Maharaja Surajmal

Maharaja Surajmal: Hindu Jat King who fought countless battles against invaders

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In our previous articles, we had covered the stories of Jat warriors like Gokula and Rajaram who launched an armed insurrection against the Mughal Empire. In this part, we will continue our series of the forgotten Jat heroes learning about Maharaja Surajmal who fought for the protection of our country.

From the beginning of Medieval History, the Jat community had always fought against the invaders and offered them fierce resistance in many cases. For example, when Mahmud Ghazni sacked the Somnath Temple he faced strong resistance from the Jats in his return journey.

Rise of Maharaja Surajmal

Maharaja Surajmal was born on 13 February 1707. This is the same date in history on the day when Aurangzeb died. King Surajmal is taken with great pride among the kings who have a special place in north India for giving a befitting reply to the invasion of the Mughals.

Image of Jat king Maharaja Surajmal
Image of Jat King Maharaja Surajmal

He was the son of Raja Badan Singh. Maharaja Surajmal was a skilled administrator, visionary, and a wealthy emperor of diplomacy. Surajmal had become everyone’s favorite in Braj Pradesh due to his bravery from adolescence.

Maharaja Surjmal united the Jats under his banner and fought many battles in order to maintain the hegemony of the Jats.

Note: After the death of Alamgir i.e. Aurangzeb, the Mughal empire started to crumble both economically and politically. The Deccan campaigns of the Mughal Empire resulted in a huge loss of its economy. Due to this several, kingdoms revolted against them and declared themselves independent kingdoms.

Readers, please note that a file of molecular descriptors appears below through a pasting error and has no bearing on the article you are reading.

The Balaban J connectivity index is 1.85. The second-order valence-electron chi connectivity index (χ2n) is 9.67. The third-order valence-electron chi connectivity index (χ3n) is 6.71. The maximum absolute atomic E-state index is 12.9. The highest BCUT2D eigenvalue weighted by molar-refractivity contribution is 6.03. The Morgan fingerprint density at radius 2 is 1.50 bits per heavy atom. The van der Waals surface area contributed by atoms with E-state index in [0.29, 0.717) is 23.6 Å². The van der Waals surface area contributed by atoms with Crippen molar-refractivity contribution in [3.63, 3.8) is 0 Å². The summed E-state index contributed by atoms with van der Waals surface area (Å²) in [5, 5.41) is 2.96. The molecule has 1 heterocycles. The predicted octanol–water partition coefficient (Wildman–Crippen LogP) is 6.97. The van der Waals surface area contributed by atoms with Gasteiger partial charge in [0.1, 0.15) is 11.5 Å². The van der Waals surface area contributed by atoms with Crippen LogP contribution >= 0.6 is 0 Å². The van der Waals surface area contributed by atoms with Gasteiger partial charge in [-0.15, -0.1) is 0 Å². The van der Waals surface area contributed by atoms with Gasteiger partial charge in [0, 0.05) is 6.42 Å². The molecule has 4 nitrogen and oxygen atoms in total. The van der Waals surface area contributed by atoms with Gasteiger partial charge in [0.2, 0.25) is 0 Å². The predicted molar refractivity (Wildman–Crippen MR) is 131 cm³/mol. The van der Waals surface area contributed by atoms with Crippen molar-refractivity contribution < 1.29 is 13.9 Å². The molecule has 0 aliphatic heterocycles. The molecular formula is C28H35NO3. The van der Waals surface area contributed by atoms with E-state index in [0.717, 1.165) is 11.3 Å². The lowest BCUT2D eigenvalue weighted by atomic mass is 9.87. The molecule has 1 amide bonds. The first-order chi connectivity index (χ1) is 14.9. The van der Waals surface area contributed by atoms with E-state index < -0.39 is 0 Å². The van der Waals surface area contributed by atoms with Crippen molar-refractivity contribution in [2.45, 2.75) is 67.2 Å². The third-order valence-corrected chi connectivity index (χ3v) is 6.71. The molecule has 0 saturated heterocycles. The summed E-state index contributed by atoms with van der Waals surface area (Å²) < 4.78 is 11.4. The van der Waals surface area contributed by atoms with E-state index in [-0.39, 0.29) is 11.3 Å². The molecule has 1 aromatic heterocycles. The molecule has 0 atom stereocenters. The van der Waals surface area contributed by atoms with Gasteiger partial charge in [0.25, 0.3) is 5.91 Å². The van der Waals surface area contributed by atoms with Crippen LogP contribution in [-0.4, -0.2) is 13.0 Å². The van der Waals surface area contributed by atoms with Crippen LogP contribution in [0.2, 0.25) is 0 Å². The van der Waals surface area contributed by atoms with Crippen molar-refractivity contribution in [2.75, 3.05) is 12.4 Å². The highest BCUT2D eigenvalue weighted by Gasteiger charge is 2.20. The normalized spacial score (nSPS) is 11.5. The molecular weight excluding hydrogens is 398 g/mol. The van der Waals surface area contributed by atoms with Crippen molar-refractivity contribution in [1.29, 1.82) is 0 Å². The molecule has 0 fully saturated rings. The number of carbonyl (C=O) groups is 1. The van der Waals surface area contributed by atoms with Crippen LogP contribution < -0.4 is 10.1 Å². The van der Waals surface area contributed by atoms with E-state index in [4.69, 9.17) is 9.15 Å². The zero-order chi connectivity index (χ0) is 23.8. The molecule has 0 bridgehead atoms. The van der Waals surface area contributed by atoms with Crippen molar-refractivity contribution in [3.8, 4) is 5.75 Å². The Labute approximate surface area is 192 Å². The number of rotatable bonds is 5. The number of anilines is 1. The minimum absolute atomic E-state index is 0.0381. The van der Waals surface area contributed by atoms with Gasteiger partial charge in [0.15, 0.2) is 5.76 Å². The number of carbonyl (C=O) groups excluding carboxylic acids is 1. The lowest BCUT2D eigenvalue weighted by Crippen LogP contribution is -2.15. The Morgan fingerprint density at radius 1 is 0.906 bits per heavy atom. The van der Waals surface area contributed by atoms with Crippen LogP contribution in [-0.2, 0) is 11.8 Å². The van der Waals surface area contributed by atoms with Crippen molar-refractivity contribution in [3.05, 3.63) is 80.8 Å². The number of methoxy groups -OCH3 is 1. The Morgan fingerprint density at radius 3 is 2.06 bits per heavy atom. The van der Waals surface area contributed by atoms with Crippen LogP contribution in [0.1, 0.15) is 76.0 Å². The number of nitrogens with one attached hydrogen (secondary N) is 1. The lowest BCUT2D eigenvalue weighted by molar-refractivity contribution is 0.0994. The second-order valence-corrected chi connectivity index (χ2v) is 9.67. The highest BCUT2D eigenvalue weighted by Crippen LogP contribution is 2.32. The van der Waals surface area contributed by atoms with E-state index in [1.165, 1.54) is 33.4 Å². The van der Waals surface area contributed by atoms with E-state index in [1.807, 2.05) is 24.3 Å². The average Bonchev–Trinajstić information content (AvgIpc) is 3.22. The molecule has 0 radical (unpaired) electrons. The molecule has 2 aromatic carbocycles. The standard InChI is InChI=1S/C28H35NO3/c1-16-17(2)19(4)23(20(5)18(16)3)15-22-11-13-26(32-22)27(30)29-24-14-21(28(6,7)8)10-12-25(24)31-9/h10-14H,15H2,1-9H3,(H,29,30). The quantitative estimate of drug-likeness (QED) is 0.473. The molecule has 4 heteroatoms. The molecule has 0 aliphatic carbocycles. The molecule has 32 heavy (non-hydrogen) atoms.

Military Career of Maharaja Surajmal

He had a good relationship with Maharaja Jai Singh of the princely state of Jaipur. After the death of Jaisingh, his sons Ishwari Singh and Madho Singh started fighting over the princely status as the heirs.

Surajmal wanted to make the elder son Ishwari Singh the next heir of the princely state, while Maharana Jagat Singh of Udaipur state was in favour of making the younger son Madho Singh the King.

In the event of this difference, the fight over the throne started. Ishwari Singh won the struggle in March 1747. The battle did not completely end here.

Madho Singh returned to the battlefield with the Marathas, Rathores, and Sisodia Kings of Udaipur. In such an environment, king Surajmal reached the battlefield with 10,000 soldiers to support Ishwari Singh.

In this war, Ishwari Singh was victorious and he got the royal text of Jaipur. After this battle, the dunk of Maharaja Surajmal started ringing all over India.

Later on 1 January 1750 Maharaja Surajmal crushed the Mughal army of Salabat Khan and forced the latter to accept all his terms.

Later during the civil war among the Mughal Maharaja Surajmal plundered old Delhi in support of Safdar Jung.

By 1753, Maharaja Surajmal had extended his jurisdiction to Delhi and Feroz Shah Kotla. Angered by this, the Nawab of Delhi, Ghaziuddin instigated the Maratha chieftains against Surajmal.

The Marathas attacked Bharatpur. He surrounded the fort of Kumher for several months. The Marathas could not capture Bharatpur in this attack, but they had to pay the price of this attack in the form of the death of Khanderao Holkar, son of Maratha Sardar Malharrao. After some time the Marathas made a treaty with Surajmal.